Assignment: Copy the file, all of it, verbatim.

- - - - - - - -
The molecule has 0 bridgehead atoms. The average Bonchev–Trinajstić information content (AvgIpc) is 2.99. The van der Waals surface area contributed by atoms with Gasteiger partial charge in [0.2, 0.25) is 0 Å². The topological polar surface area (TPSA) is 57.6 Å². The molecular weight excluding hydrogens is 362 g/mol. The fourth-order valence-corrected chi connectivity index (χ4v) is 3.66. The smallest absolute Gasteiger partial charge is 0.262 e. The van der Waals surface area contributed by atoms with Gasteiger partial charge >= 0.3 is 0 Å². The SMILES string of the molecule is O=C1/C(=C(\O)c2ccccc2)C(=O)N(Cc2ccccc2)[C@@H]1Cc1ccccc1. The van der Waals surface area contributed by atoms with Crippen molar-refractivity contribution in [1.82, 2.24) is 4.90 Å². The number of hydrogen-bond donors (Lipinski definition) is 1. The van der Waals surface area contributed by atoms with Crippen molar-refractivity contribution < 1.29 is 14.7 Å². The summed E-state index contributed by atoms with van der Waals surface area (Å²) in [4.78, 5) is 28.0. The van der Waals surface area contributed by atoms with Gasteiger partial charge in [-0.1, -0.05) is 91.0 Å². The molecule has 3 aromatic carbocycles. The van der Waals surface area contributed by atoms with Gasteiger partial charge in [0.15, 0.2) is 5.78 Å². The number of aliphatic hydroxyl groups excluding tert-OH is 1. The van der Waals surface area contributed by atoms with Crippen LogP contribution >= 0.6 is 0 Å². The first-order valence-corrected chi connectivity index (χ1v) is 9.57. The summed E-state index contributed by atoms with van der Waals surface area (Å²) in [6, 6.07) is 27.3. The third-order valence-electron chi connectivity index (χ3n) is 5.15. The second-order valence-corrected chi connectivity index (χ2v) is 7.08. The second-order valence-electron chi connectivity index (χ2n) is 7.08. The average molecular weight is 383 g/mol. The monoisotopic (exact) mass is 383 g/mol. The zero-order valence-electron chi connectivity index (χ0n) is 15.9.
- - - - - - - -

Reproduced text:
The molecule has 0 bridgehead atoms. The average Bonchev–Trinajstić information content (AvgIpc) is 2.99. The van der Waals surface area contributed by atoms with Gasteiger partial charge in [0.2, 0.25) is 0 Å². The topological polar surface area (TPSA) is 57.6 Å². The molecular weight excluding hydrogens is 362 g/mol. The fourth-order valence-corrected chi connectivity index (χ4v) is 3.66. The smallest absolute Gasteiger partial charge is 0.262 e. The van der Waals surface area contributed by atoms with Gasteiger partial charge >= 0.3 is 0 Å². The SMILES string of the molecule is O=C1/C(=C(\O)c2ccccc2)C(=O)N(Cc2ccccc2)[C@@H]1Cc1ccccc1. The van der Waals surface area contributed by atoms with Crippen molar-refractivity contribution in [1.82, 2.24) is 4.90 Å². The number of hydrogen-bond donors (Lipinski definition) is 1. The van der Waals surface area contributed by atoms with Crippen molar-refractivity contribution < 1.29 is 14.7 Å². The summed E-state index contributed by atoms with van der Waals surface area (Å²) in [4.78, 5) is 28.0. The van der Waals surface area contributed by atoms with Gasteiger partial charge in [-0.1, -0.05) is 91.0 Å². The molecule has 3 aromatic carbocycles. The van der Waals surface area contributed by atoms with Gasteiger partial charge in [0.15, 0.2) is 5.78 Å². The number of aliphatic hydroxyl groups excluding tert-OH is 1. The van der Waals surface area contributed by atoms with Crippen LogP contribution >= 0.6 is 0 Å². The first-order valence-corrected chi connectivity index (χ1v) is 9.57. The summed E-state index contributed by atoms with van der Waals surface area (Å²) in [6, 6.07) is 27.3. The third-order valence-electron chi connectivity index (χ3n) is 5.15. The second-order valence-corrected chi connectivity index (χ2v) is 7.08. The second-order valence-electron chi connectivity index (χ2n) is 7.08. The average molecular weight is 383 g/mol. The monoisotopic (exact) mass is 383 g/mol. The zero-order valence-electron chi connectivity index (χ0n) is 15.9.